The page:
Although Berkeley’s Sacred Rest Drop-In Center for houseless people is temporarily closed to accommodate a summer camp, Village of Love executive director and founder Joey Harrison has found other ways to serve the city’s unhoused community.
The drop-in center, which opened in June, has been in the works for some time, according to UC Berkeley spokesperson Dan Mogulof. The center is a collaboration between the city, campus and its homeless outreach coordinator Ari Neulight and the Village of Love.
“Architect Sam Davis, an emeritus faculty member with extensive experience designing affordable housing and facilities for the unhoused, developed the initial design for the Drop-In Center in consultation with church leaders, city and university project members, and a non-profit service provider that operates a similar Drop-In Center,” Mogulof said in an email.
Campus paid for the site preparation and construction of the site at the First Presbyterian Church of Berkeley, Mogulof said. However, he added that both the city and the university share the cost of a two-year grant to the Village of Love for management and operation of the center.
According to Mogulof, the idea for the drop-in center originated from a Goldman School of Public Policy study that interviewed unhoused community members in People’s Park about what might improve their situation.
“A great many of those interviewed noted that a safe place to rest and connect with services during the day was sorely needed,” Mogulof said in the email. “The report recommended the creation of a church and community-led drop-in center where unhoused community members could rest, use the restroom, get cleaned up, eat a meal, and meet with providers.”
Currently, according to Peter Radu, Berkeley’s assistant to the city manager, the center provides services such as meals, mental health counseling, employment and housing assistance, benefits access and showers, among other things. It regularly serves about 10 people daily, Harrison said, though it has served as many as 25 to 30 in a single day.
Harrison and his team, who have been operating the center since June, have long been preparing for the center’s closure from July 18 to Aug. 1, Harrison said. Per their lease agreement, the church is using the center space for their two-week summer camp.
With this in mind, Harrison said his team has been working to make connections with community partners to ensure guests of the drop-in center are adequately provided for during its closure.
Mogulof added guests at the center were specifically directed to Bay Area Community Services and the Dorothy Day House Drop-In Center and were given a phone number to call if they need any additional services. Radu noted the Berkeley Community Resource Center and the Berkeley Drop-In Center could provide services to houseless people as well.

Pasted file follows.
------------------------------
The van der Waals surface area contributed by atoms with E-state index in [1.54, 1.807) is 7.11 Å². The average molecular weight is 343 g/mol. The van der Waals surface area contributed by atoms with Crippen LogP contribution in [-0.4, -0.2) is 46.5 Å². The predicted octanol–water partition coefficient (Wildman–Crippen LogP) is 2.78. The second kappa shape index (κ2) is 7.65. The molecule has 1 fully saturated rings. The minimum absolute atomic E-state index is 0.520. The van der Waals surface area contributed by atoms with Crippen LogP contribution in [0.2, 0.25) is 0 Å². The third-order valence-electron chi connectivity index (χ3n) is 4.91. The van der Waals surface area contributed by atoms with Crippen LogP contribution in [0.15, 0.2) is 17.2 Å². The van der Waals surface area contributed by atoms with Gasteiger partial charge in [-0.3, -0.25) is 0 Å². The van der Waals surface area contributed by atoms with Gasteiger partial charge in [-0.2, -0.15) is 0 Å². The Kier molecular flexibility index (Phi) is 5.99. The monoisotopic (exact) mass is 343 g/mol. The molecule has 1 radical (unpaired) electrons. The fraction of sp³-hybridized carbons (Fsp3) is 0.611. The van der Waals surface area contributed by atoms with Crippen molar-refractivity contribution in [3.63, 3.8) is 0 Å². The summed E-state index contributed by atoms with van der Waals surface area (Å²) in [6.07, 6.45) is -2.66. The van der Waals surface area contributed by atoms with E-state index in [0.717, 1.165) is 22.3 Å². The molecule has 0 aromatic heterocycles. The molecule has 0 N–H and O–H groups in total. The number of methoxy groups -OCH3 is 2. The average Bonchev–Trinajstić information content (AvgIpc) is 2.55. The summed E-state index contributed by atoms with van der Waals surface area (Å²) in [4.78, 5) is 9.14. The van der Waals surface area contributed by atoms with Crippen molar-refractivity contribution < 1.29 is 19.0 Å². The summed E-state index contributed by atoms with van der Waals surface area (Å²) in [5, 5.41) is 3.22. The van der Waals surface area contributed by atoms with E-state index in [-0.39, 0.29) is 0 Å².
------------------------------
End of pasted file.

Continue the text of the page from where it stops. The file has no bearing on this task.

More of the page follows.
“The team is still out there doing outreach, handing out hygiene kits, meeting the community,” Harrison said. “(Instead of) being in the one location now they’re kind of mobile in the area.”
Guests normally served at the center can also still receive shower and clothing cleaning services on Fridays, Harrison noted. Such provisions remain necessary for houseless community members, especially since the bathroom of People’s Park was welded shut at the beginning of July, as first reported by Berkeleyside.
Harrison himself has a long background in serving the unhoused community, from conducting trainings on deescalation and preventing the criminalization of houselessness to helping build a houseless outreach program in the Temescal area.
Harrison said it was his own experiences that led him to develop a program of assistance for houseless people through Village of Love, which now has multiple locations in the East Bay.
“I was homeless and went through this, I was the clients we are helping now eight years ago,” Harrison said. “It’s really community based, I’m big on building community — bridging the gap between the housed and unhoused.”
The city, campus and church, Harrison said, have thus far been “great” and “very supportive” throughout the process of running the center.
Looking forward, Harrison hopes to continue fostering relationships with Berkeley community members.
“We’re getting out there and going to continue to build our relationships with our community partners as well as our guests,” Harrison said.